Brown, Amos W. 128 00 
Babbitt, Wm. L. 126 00 
Bundv, Marcus H. 68 00 
Buzzell, Elisha H. 98 00 
Bean, Lyman W. 63 00 
Brown. A. A. 174 00 
Blackburn,W. H. 126 00 
Bonner, Wm. 56 00 

Breshnehan, M. 184 00 
Broderick, P. 64 00 



Allen,, William 12 00 
Abbott, Ira S. 36 00 

Atwood, Chas. W. 32 00 
Allen Wm. H. 48 00 
Allen, Jeremiah C. 32 00 
Amtuda, A. C. 48 00 
Aldrich, Miles, 16 GO 

Burns, Patrick 144 00 
Blake, George G. 147 00 
Bly, Jeremiah W. 147 00 
Burpee, Cyrus S. 63 00 
Brown, Wm. E. 147 00 
Brown, Ira A. 26 00 

Bowman, E. M. 100 00 
Bixby, A. H. 70 00 

Berry, Geo. W. 147 00 
Brennan, Thos. 50 00 
Burke, Patrick 147 00 
Broderick, M. 50 00 

Blake, Thomas, 26 00 
Bohan, Patrick 30 00 
Buckminster, A. E. 46 00 
Brandon, Philip, 88 00 
Bean, Amos L. 28 00 
Brown, Asa 20 00 

Buckminster, A. 36 00 
Bailey, Joseph, 16 00 
Barrett, Wm. A." 16 00 
Barnes, Hiram S. 16 00 
Baker, J. B. T. 48 00 
Baldwin, J. J. 16 00 

Blaine, J. C. 48 00 



94 



Brown, A. 184 00 

Bickford, H. N. 128 00 

Bjnge, Thomas 171 00 

Boyd, Charles W. 63 00 

Beamaii, Eri B. 98 00 

Battles, H. W. 68 00 

Brandon, Philip 52 00 

Blanchard, F. F. 148 00 

Currier, Geo. D. 17 00 

Carr, James W. 120 00 

Colby, Harvey M. 13 00 

Calci; William 71 00 

Chase, B. F. 71 00 

Clark, R. F. 40 00 

Coty, Gideon 195 00 

Cumminivs, H. I. 136 00 

Chellis, R. A. 136 00 

Colby Daniel F. 27 00 

Chase, John N. 68 00 

Copp, H. J. 72 00 

Ciisliing, John 68 00 

Cole, M: S. 44 00 

Connel, A. M. 136 00 

Cole, John S. 36 00 

Cotton, Edward 101 CO 

Connelly, M. J. 185 00 

Casey, Thomas 68 00 

Casey, John 68 00 
Caderath, Eugene 135 00 

Cameron, James 195 00 

Curran, John 44 00 

Connally, Patrick 195 00 

Crosbie, A. 195 00 

Castello, Brion 136 00 

Clayton, Robert 184 00 

Currier, Chas. M. 80 00 

Castles, Patrick 184 00 

Cuddy, Michael 184 00 

Cressy, Amos 184 00 

Cummings, J. M. 64 00 



Bartlett, W. A. 32 00 

Baker, S. M. 48 00 

Burnes, Oliver, 36 00 

Barry, John 16 00 

Butler, Eldad 48 00 

Brvson, John 45 00 

Bruce, John N. 12 00 



Colby, Matthew N. 118 00 

Cram, Geo. T. 31 00 

Chub, John G. 135 00 

Clark Geo. A. 74 00 

Clark, B. F. 94 00 

Gate, Virgil H. 84 00 

Clough, H. M. 126 00 

Cilley, Anthony, 57 00 

Caine, Charles, 72 00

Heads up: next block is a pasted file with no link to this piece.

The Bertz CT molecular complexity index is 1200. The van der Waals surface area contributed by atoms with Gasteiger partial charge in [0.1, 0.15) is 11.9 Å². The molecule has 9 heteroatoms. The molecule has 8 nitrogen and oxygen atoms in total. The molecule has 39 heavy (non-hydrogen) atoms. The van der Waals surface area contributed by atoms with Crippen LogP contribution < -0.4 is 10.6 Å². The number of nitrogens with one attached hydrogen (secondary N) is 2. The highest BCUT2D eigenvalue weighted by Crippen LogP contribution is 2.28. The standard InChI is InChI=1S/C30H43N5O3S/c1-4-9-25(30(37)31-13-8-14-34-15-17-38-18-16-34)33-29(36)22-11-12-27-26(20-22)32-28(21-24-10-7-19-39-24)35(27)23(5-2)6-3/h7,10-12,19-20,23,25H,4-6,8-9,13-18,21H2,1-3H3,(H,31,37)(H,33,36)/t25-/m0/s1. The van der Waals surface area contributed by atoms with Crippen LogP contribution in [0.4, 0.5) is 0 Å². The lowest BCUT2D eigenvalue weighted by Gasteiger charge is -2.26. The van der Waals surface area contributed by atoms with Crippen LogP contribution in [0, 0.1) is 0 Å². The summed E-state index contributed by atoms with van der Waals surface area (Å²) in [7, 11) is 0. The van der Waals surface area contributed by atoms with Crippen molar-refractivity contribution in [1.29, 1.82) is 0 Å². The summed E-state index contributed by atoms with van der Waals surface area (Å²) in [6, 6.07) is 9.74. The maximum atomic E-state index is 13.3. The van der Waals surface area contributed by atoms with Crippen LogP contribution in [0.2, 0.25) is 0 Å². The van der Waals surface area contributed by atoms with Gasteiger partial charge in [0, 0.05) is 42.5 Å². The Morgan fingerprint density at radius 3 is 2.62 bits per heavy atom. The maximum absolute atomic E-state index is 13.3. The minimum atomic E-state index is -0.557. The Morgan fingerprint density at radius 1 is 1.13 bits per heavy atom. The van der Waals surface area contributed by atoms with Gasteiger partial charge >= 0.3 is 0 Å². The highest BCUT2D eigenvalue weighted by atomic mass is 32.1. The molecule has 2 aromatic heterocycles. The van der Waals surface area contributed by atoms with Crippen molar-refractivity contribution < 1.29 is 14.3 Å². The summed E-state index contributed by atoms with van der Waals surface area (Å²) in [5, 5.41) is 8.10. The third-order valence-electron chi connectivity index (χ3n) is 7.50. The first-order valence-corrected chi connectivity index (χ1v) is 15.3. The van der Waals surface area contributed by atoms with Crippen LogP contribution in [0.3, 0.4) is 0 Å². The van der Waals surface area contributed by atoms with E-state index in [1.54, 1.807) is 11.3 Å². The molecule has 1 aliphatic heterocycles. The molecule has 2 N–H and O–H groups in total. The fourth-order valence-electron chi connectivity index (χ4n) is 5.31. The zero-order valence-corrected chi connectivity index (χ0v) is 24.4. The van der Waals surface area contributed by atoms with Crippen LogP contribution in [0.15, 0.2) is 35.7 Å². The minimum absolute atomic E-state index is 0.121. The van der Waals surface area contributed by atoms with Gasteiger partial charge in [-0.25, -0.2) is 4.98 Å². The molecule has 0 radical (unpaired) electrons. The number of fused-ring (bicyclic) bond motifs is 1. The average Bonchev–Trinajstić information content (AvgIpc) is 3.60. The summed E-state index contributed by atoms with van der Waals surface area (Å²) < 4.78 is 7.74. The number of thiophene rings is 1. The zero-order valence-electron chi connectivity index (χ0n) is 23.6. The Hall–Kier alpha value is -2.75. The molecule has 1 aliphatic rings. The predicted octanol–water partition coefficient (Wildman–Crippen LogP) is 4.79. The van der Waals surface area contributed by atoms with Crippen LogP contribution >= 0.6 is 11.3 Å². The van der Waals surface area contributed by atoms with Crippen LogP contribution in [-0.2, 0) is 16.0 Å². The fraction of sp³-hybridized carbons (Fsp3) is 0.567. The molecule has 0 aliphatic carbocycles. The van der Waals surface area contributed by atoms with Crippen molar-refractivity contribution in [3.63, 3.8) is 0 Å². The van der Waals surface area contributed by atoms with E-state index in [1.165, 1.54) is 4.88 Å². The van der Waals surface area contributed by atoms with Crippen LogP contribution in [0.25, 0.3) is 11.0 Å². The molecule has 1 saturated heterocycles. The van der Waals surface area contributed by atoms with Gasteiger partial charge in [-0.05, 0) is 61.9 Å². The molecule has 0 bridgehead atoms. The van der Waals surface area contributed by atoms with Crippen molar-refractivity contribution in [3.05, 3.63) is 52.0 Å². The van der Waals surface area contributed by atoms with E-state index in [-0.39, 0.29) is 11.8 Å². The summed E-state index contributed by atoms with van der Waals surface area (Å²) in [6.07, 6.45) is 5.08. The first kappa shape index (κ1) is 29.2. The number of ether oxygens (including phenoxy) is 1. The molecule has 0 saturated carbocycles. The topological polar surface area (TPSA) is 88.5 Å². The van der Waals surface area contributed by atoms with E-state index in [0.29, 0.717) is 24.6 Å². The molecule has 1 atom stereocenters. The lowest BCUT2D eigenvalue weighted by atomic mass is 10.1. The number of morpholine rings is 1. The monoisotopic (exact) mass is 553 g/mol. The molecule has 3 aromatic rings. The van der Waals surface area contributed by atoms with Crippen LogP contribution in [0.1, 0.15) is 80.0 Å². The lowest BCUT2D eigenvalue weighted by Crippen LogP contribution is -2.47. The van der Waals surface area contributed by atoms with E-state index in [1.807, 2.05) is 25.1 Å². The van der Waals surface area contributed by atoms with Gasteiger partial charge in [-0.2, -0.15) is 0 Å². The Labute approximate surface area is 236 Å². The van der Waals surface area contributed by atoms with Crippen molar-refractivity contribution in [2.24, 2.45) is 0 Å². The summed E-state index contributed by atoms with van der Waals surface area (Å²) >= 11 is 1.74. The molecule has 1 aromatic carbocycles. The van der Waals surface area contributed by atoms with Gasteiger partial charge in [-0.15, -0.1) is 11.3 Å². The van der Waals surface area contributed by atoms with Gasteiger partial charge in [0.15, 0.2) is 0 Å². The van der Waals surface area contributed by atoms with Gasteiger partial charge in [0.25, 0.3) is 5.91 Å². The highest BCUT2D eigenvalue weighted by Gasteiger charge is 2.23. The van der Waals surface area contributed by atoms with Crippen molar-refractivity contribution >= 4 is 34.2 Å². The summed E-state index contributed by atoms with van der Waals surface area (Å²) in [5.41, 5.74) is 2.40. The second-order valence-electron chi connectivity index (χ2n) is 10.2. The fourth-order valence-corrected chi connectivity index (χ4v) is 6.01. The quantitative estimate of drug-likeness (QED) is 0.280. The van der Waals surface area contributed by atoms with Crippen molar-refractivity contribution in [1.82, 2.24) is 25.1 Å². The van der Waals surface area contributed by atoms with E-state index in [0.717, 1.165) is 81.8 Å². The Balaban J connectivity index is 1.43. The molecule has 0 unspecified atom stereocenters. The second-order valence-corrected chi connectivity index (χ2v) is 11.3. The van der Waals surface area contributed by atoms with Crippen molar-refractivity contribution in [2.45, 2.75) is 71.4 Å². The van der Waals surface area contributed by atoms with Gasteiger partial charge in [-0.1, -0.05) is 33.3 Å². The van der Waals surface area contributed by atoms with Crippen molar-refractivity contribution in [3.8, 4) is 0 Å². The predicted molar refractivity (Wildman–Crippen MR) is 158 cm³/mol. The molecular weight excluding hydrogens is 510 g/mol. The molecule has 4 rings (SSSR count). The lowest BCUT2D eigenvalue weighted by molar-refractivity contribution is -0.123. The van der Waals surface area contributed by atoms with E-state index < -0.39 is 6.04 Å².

Cogswell, E. P. 55 00 

Clark, Charles A. 110 00 

Crombie, Robert 164 00 

Clogston, S. 147 00 

Colby, Robert N. 101 00 

Copp, John 53 00 

Clement, Ezra 34 00 

Colby, Abner D. 151 00 

Cole, John 50 00 

Casey, John 100 00 

Conner, Charles 50 00 
Crowley, Cornelius, 50 00 

Collins, John 147 00 

Cressey, Thos. E. 49 00 

Chase, Wm. D. 45 00 

Carney, Michael 32 00 

Currier, Geo. D. 8 00 
Cadereth, Eugene 72 00 

Cole, Micajah 24 00 

Canfield, W. A. 18 00 

Chase, Moses L. 26 00 

Copp, H. J. 29 00 

Clifford, John 16 00 



95 



Condict,Hcm7F. 53 00 
Cutler, Wm. G. 182 00 
Clark, Henry W. 182 00 
Caswell, A. M. 182 00 
Chamberliii,W. N. 126 00 
Carpenter, J. P. 13 00 
Cheney, Thos. C. 182 00 
Campbell, H. A. 63 00 
Crockett, D. S. 63 00 
Cilley, Ezra D. 126 00 
Carr, James 182 00 

Chase, Melvin 126 00 
Cannay, Patrick 64 00 
Chapman, J. B. 64 00 
Cheney, Samuel 165 00 
Cressy, Joseph P. 57 00 
Clark, Geo. E. 118 00 



Cross, Joseph E. 48 00 
Clark, John P. 48 00 
Conner, Geo. W. 32 00 
Currier, H. H. 32 00 

Clark, Geo. A. 16 00 

Cochran, John H. 16 00 
Colby, A. P. 16 00 

Conner, Jeremiah 32 00 
Conner, Stillman P. 16 00 
Carlton, Geo. W. 48 00 
Crosbie, John 16 00 

Cronin, Daniel 8 00 

Cole, John 30 00 

Ccnway, Fred 36 00 

Corcoran, Jeremiah 48 00 
Caffey, Jeremiah L. 12 00 
Cahil, Francis 56 00 



Davis, C. 0. R. 136 00 
Dow, Pt. C. Ill 00 

Davis, John B. 191 00 
Donahoe,Mich'lT. 107 00 
195 00 
112 00 
88 00 
28 00 
64 00 
64 00 
. 47 00 
126 00 
126 00 
126 00 
126 00 
92 00 
40 00 

59 00 

60 00 
108 00 

36 00 
55 00 
35 00 



Dunn, William 
Dignam, Walter 
Dustin, Eliphalet 
Davis, George F. 
Donnelly, Patrick 
Dillon, Edward J. 
Demeritt, Frank E 
Dickey, C. C. 
Dickey, John W. 
Doe, Charles A. 
Day, M. V. B. 
Dakin, Geo. K. 
Dickey, James M. 
Dunham, E. A. 
Dow, Hezekiah 
Downs, Frank F. 
Davis, Henry D. 
Dodge, Hazen G. 
Darrah, James W. 



Darrah, Clinton A. 50 00 
Dowd, Patrick 100 00 
Driscoll, Patrick 147 00 
Driscoll, Jeremiah 50 00 
Dowd, John 147 00 

Doyle, Edward 147 00 
Dockham, 0. S. 147 00 
Darrah, Silas L. 41 00 
Donahoe, Jos. Jr. 8 00 
Dustin, Eliphalet 16 00 
Dickey, James M. 24 00 
Dugan, Peter 20 00 

Davis, Hilas D. 16 00 
Doe, Andrew W. 32 00 
Dubin, Francis 16 00 

Dalton, Michael, 36 00 
Dunn, Andrew 36 00 
Daran, Michael 12 00 
Davis, John W. 32 00 
Daran, William 48 00 
Drew, Chas. W. 48 00 
Dickey, Henry C. 32 00 



96 



Dolierty, James 108 00 
Dolierty, Peter 5(3 00 

Day, Patrick 0. 161 00 
Davenport, C. L. 34 00 
Evans, John M. 143 00 
Egan, John 68 00 

Ely, Joseph 195 00 

Elliott, Thomas P. 136 00 
Edgerly, A. J. 36 00 

EdgelL Frcd'k M. 35 00 
Eagan, Michael 68 00 
Emery, Samuel E. 68 00 

Flanders, H. J. 71 00 
Fo wler, Barnard E. 204 00 
Flanders, W. AY. 68 00 
Foster, W. H. 78 00 

Parry, Barnard 195 00 
Foley, Stephen 68 00 
Farley, Daniel 145 00 
Fitzgerald, David 64 00 
Farnam, James A. 50 00 
Flao-g, Alpheus D. 184 00 
Plyiin, Michael 0. 36 00 
Foley, Maurice 184 00 
Frawley, Terance 184 00 
Field, Edward 64 00 

Foa-g, James M. 44 00 
Parrar, Haward M. 126 00 
French, Charles E. 63 00 
Fallen, John 184 00 

Ferren, Frank 34 00